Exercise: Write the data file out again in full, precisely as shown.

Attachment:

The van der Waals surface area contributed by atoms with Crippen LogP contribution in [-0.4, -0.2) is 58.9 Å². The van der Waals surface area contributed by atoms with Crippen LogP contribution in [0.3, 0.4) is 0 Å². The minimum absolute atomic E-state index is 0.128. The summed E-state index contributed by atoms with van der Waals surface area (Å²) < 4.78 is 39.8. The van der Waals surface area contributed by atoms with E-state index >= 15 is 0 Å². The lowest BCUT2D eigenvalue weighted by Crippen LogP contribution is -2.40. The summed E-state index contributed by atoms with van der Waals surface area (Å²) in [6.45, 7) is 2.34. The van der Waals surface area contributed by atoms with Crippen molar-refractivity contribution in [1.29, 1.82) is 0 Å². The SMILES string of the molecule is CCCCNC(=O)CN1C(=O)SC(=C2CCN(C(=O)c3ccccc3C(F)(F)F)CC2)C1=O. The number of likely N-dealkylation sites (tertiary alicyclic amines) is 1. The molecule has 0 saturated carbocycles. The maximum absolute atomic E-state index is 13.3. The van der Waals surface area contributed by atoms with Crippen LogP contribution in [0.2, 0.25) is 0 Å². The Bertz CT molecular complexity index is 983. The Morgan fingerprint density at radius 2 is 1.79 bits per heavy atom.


The van der Waals surface area contributed by atoms with Crippen LogP contribution in [-0.4, -0.2) is 58.9 Å². The van der Waals surface area contributed by atoms with Crippen LogP contribution in [0.3, 0.4) is 0 Å². The minimum absolute atomic E-state index is 0.128. The summed E-state index contributed by atoms with van der Waals surface area (Å²) < 4.78 is 39.8. The van der Waals surface area contributed by atoms with E-state index >= 15 is 0 Å². The lowest BCUT2D eigenvalue weighted by Crippen LogP contribution is -2.40. The summed E-state index contributed by atoms with van der Waals surface area (Å²) in [6.45, 7) is 2.34. The van der Waals surface area contributed by atoms with Crippen molar-refractivity contribution in [1.29, 1.82) is 0 Å². The SMILES string of the molecule is CCCCNC(=O)CN1C(=O)SC(=C2CCN(C(=O)c3ccccc3C(F)(F)F)CC2)C1=O. The number of likely N-dealkylation sites (tertiary alicyclic amines) is 1. The molecule has 0 saturated carbocycles. The maximum absolute atomic E-state index is 13.3. The van der Waals surface area contributed by atoms with Crippen LogP contribution in [0.2, 0.25) is 0 Å². The Bertz CT molecular complexity index is 983. The Morgan fingerprint density at radius 2 is 1.79 bits per heavy atom.